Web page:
This blog is a personal take on Listowel, Co. Kerry. I am writing for anyone anywhere with a Listowel connection but especially for sons and daughters of Listowel who find themselves far from home. Contact me at listowelconnection@gmail.com

Tag: Dandy Lodge Page 1 of 2

Remembering Old Times

The Dandy Lodge

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Another Friend Gone

The late Joan Carey walking her dog near her home on Church Street

When you reach my age you have to accept it as a fact of life that friends will pass away.

I got to know the late Joan Carey as part of my knitting group. How we used to enjoy our Saturdays in Scribes before Covid. Neither of us was too interested in the knitting. It was an opportunity to meet people and to chat. Joan was always gentle and peace loving. When the odd disagreement broke out, Joan always stayed well out of it.

Joan had a long battle with illness over the last two years.

She will be sadly missed by her family, neighbours and friends.

May she rest in peace.

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From the 2006 Pres. Yearbook

A trip down Memory Lane to 1953

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Amateur Drama Remembered

One of the great stalwarts of Listowel drama was the late Bill Kearney. It was fitting that his three daughters were guests of honour at the launch of the new exhibition, Raise the Curtain, in Kerry Writers’ Museum.

The Kearney family have contributed much of their late father’s memorabilia to the museum.

This photograph was shared by Paul Murphy a few years ago. It is Bill Kearney at the mike at one of the famous Doodle dinners.

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A Fairy Door

This fairy door is in Ballybunion. I knocked but no one answered.

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The Square Cone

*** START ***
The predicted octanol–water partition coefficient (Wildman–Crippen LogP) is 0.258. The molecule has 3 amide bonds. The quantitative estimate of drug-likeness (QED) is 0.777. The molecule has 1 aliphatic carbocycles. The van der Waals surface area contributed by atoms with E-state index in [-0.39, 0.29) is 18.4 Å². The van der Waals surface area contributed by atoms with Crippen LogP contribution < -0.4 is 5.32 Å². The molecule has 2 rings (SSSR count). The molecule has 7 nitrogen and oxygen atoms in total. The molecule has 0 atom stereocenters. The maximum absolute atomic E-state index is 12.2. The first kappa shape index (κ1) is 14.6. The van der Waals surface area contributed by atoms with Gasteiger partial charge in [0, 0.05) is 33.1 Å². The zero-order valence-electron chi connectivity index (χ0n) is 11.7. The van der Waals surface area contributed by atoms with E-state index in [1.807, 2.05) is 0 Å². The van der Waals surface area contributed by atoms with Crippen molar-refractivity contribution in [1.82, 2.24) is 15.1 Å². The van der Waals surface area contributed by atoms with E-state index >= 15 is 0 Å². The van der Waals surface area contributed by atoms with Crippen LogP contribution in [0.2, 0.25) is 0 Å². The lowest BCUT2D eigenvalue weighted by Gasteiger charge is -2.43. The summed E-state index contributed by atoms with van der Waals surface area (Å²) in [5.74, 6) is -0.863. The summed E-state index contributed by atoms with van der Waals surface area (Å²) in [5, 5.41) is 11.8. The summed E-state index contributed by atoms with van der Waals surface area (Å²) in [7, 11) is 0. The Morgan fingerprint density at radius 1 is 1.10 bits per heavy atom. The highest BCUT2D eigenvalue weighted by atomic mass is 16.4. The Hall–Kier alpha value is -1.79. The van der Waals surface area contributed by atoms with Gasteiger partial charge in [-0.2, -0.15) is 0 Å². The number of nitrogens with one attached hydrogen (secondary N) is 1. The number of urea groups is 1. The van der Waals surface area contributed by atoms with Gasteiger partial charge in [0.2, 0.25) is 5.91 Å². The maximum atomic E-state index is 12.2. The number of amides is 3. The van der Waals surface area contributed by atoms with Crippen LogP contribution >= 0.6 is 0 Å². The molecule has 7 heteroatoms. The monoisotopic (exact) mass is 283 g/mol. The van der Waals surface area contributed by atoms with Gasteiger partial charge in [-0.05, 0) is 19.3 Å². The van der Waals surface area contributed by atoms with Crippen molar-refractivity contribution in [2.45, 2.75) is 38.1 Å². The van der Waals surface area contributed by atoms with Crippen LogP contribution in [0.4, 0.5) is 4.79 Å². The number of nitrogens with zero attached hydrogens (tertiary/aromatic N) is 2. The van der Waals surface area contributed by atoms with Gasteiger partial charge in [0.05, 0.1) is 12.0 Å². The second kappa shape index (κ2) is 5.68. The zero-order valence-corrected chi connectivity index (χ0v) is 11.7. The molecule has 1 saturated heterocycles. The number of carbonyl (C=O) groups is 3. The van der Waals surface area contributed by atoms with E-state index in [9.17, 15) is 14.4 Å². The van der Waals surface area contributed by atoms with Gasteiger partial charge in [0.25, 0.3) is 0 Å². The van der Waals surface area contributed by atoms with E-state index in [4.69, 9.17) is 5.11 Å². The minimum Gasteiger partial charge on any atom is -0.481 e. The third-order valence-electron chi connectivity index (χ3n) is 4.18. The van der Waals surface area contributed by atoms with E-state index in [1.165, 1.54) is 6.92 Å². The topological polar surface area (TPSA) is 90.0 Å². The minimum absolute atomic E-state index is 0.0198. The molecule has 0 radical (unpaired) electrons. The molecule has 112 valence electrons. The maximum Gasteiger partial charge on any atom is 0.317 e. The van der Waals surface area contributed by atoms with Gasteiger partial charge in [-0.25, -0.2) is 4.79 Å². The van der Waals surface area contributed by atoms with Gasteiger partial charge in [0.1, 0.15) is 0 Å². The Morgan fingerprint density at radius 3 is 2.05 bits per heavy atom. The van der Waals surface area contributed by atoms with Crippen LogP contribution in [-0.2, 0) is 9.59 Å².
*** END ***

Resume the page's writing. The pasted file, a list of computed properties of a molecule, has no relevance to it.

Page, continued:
Derry O’Carroll hard at work in Listowel Town Square, installing our new ice cream kiosk. Official opening June 1 2022.

Because the weatherman says it will be fine this weekend, they’ve decided to open early. As well as ice cream they will have brownies, cream cakes and other treats.

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John B. Keane dramas

Church Street, Listowel, November 2021

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Did you Know?

The Dandy Lodge, built between 1845 and 1897, was the only house on the Bridge Road. There were no other houses on Bridge Road until 1929. The Gurtenard Estate wall ran along the left hand side of the road and a mud ditch bordering a wood ran along the right hand side.

The Carnegie Library was the only other building on Bridge Road. It was burned down in 1922 during a period of violent civil disturbance in Listowel.

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Sive at 50

To mark the half century of John B. Keane’s Sive, the Listowel Players staged a special production of the play.

These pages from the programme take us back to the glory days of drama in Listowel. We remember all the good people who were involved, some no longer with us.

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A John B. Keane Play in Listowel in 2021

(Photos from Patsy and Frances Kennedy)

From November 25 to 29 2021 St. John’s Theatre Group will present Moll, a drama by John B. Keane in St John’s, Listowel, nightly at 8.00 p.m. Strict Covid guidelines will be followed so capacity will be limited. If you don’t want to miss it, book early